In Berlin the exhibition will take place in three different venues: the museum spaces of the Max Liebermann Haus next to the Brandenburg Gate, the rough industrial interiors of Kühlhaus, a former refrigeration plant on Gleisdreieck, and in MOMENTUM, part of the Bethanien Art District in Kreuzberg. A lecture, symposium and performance programme will be organised in co-operation with The Institute for Cultural Inquiry (ICI), the Stiftung Brandenburger Tor and the Hamburger Bahnhof. During the time of the exhibition, works by some artists in it will also be shown at Hellerau, Dresden and Kampnagel, Hamburg.
THE STORY OF BALAGAN
The story of BALAGAN is strongly embedded within all the arts, particularly in the commedia dell’arte that underwent a revival in Russia immediately before and after the Revolution. The Russian word Balagan originally meant ‘fairground’, or the lightly constructed booths that characterised them. By the 18th century it had become associated with the activities of the people who worked there: puppeteers, clowns and jesters who made fun of and satirised established order.
In 1906, writer and poet Aleksandr Blok (1880-1921) finished his play Balaganshchik (variously trans- lated as The Fairground Booth or The Puppet Show), the St. Petersburg première of which was directed by the avant-garde theatre director and actor Vsevolod Meyerhold (1874-1940), who also played Pierrot, its lead role. The riotous events of its opening night proved to be the first salvo in a continuing volley of theatrical coups that lasted until the repression of the early 1930s. Ostensibly, Blok’s intent in presenting such a dysfunctional masquerade to the public was to explode the social pretensions of Realist and Symbolist the- atre by exposing its melodramatic clichés yet, in doing this, he also expressed the pain and drama of his times as well as that of his own experiences and relationships.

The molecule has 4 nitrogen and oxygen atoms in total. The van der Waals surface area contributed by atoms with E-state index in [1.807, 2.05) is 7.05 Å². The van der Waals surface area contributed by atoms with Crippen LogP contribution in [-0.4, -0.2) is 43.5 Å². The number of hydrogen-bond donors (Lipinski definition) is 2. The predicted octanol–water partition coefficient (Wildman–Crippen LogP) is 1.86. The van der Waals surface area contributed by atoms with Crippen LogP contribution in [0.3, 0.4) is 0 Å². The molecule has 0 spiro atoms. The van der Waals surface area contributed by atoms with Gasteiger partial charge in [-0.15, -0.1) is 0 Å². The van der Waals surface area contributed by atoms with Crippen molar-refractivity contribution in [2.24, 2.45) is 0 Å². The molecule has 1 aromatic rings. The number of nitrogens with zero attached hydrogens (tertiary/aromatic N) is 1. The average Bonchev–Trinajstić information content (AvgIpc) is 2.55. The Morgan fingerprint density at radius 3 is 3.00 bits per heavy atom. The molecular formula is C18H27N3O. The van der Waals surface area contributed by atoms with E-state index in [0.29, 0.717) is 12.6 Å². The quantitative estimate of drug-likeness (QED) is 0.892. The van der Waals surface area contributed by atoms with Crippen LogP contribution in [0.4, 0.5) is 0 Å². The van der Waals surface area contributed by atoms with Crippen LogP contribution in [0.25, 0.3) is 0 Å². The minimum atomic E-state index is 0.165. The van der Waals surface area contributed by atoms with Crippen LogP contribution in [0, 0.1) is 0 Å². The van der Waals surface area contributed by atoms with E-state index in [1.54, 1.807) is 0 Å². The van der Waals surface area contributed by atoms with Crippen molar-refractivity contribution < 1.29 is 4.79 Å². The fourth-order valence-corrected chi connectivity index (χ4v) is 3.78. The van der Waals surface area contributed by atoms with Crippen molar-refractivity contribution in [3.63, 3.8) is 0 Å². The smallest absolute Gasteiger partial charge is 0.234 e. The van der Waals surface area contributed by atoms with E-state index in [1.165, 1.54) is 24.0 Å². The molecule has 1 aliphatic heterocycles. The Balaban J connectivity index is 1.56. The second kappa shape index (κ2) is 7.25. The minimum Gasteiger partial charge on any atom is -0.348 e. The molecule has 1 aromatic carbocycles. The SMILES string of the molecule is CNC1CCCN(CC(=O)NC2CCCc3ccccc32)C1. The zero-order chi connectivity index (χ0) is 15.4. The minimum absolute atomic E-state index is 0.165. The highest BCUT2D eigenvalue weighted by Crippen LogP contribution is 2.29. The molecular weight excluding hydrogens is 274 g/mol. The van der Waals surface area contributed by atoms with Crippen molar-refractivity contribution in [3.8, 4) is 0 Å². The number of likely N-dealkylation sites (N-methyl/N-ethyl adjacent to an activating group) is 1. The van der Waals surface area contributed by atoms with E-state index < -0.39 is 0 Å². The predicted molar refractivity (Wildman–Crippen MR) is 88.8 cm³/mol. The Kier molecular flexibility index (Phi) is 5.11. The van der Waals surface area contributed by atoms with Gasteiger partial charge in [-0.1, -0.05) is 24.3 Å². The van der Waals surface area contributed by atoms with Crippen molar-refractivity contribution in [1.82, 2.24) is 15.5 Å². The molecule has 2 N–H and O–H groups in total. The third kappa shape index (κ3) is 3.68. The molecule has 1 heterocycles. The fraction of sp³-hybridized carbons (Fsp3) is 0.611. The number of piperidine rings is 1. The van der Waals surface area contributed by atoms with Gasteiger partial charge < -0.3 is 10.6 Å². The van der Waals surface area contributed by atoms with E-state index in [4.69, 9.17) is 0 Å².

Outside the fairground, BALAGAN also appeared in the coruscating satires of Nikolai Gogol (1809-1852), the brooding, driven characterisations of Fyodor Dostoevsky (1821-1881), the épatage of the Futurists and, after the revolution, in the theatre of the Proletcult and Blue Blouses as well as in the absurdist performances and writings of Daniil Kharms (1905-1942) and the OBERIU (Union of Real Art) collective. In cinema, too, BALAGAN ran riot: in the ‘eccentrizm’ of Grigori Kozintsev (1905-1973) and Leonid Trauberg (1902-1990), in Glumov’s Diary (1923) Sergei Eisenstein’s (1898-1948) first short, and in Vsevolod Pudovkin’s (1893-1953) flirtation with Hollywood slapstick comedy.